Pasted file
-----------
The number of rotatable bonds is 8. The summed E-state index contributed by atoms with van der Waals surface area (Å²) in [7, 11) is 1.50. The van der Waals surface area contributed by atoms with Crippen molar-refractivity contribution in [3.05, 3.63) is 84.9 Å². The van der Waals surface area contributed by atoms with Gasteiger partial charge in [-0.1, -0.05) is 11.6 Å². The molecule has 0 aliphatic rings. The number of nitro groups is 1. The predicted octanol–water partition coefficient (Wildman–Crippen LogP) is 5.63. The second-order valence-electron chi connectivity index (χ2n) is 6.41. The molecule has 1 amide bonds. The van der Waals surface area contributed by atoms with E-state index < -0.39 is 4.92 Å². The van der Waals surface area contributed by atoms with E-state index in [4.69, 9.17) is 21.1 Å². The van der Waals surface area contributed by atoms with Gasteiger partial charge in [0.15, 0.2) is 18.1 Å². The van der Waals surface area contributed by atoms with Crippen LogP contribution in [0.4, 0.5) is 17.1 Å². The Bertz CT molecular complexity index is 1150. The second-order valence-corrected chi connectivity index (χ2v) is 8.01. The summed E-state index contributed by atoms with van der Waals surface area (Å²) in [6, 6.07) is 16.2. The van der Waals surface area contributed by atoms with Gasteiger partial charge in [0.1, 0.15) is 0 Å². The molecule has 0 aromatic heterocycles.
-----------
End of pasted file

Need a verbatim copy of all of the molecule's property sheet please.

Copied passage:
The number of rotatable bonds is 8. The summed E-state index contributed by atoms with van der Waals surface area (Å²) in [7, 11) is 1.50. The van der Waals surface area contributed by atoms with Crippen molar-refractivity contribution in [3.05, 3.63) is 84.9 Å². The van der Waals surface area contributed by atoms with Gasteiger partial charge in [-0.1, -0.05) is 11.6 Å². The molecule has 0 aliphatic rings. The number of nitro groups is 1. The predicted octanol–water partition coefficient (Wildman–Crippen LogP) is 5.63. The second-order valence-electron chi connectivity index (χ2n) is 6.41. The molecule has 1 amide bonds. The van der Waals surface area contributed by atoms with E-state index < -0.39 is 4.92 Å². The van der Waals surface area contributed by atoms with E-state index in [4.69, 9.17) is 21.1 Å². The van der Waals surface area contributed by atoms with Gasteiger partial charge in [0.15, 0.2) is 18.1 Å². The van der Waals surface area contributed by atoms with Crippen LogP contribution in [0.4, 0.5) is 17.1 Å². The Bertz CT molecular complexity index is 1150. The second-order valence-corrected chi connectivity index (χ2v) is 8.01. The summed E-state index contributed by atoms with van der Waals surface area (Å²) in [6, 6.07) is 16.2. The van der Waals surface area contributed by atoms with Gasteiger partial charge in [0.1, 0.15) is 0 Å². The molecule has 0 aromatic heterocycles.